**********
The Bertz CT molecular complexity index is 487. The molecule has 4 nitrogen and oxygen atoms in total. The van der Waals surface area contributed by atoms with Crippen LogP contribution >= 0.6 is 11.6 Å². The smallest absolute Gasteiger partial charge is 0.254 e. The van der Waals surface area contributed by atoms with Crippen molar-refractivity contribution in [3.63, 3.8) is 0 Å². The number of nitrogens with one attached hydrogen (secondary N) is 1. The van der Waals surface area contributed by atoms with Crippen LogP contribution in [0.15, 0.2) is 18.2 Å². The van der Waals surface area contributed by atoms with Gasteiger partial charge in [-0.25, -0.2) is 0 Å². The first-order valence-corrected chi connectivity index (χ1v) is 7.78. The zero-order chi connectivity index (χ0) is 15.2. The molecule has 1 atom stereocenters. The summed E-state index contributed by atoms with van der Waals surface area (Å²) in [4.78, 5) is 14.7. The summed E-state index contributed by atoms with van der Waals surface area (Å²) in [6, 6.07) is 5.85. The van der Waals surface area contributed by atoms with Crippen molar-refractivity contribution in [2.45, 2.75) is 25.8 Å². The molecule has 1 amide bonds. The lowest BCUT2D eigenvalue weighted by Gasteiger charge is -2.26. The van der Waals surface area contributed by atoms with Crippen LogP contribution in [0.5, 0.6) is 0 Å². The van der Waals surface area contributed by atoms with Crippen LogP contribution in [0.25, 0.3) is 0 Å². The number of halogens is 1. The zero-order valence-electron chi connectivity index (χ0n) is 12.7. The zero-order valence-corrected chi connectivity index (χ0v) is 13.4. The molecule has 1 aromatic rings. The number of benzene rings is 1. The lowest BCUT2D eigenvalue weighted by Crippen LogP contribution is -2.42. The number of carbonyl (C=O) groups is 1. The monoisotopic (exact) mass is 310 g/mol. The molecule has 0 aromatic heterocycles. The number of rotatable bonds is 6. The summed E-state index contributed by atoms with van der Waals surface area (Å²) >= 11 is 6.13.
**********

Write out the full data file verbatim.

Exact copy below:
The Bertz CT molecular complexity index is 487. The molecule has 4 nitrogen and oxygen atoms in total. The van der Waals surface area contributed by atoms with Crippen LogP contribution >= 0.6 is 11.6 Å². The smallest absolute Gasteiger partial charge is 0.254 e. The van der Waals surface area contributed by atoms with Crippen molar-refractivity contribution in [3.63, 3.8) is 0 Å². The number of nitrogens with one attached hydrogen (secondary N) is 1. The van der Waals surface area contributed by atoms with Crippen LogP contribution in [0.15, 0.2) is 18.2 Å². The van der Waals surface area contributed by atoms with Gasteiger partial charge in [-0.25, -0.2) is 0 Å². The first-order valence-corrected chi connectivity index (χ1v) is 7.78. The zero-order chi connectivity index (χ0) is 15.2. The molecule has 1 atom stereocenters. The summed E-state index contributed by atoms with van der Waals surface area (Å²) in [4.78, 5) is 14.7. The summed E-state index contributed by atoms with van der Waals surface area (Å²) in [6, 6.07) is 5.85. The van der Waals surface area contributed by atoms with Crippen molar-refractivity contribution in [2.45, 2.75) is 25.8 Å². The molecule has 1 amide bonds. The lowest BCUT2D eigenvalue weighted by Gasteiger charge is -2.26. The van der Waals surface area contributed by atoms with Crippen LogP contribution in [0.5, 0.6) is 0 Å². The van der Waals surface area contributed by atoms with Crippen LogP contribution in [0.25, 0.3) is 0 Å². The number of halogens is 1. The zero-order valence-electron chi connectivity index (χ0n) is 12.7. The zero-order valence-corrected chi connectivity index (χ0v) is 13.4. The molecule has 1 aromatic rings. The number of benzene rings is 1. The lowest BCUT2D eigenvalue weighted by Crippen LogP contribution is -2.42. The number of carbonyl (C=O) groups is 1. The monoisotopic (exact) mass is 310 g/mol. The molecule has 0 aromatic heterocycles. The number of rotatable bonds is 6. The summed E-state index contributed by atoms with van der Waals surface area (Å²) >= 11 is 6.13.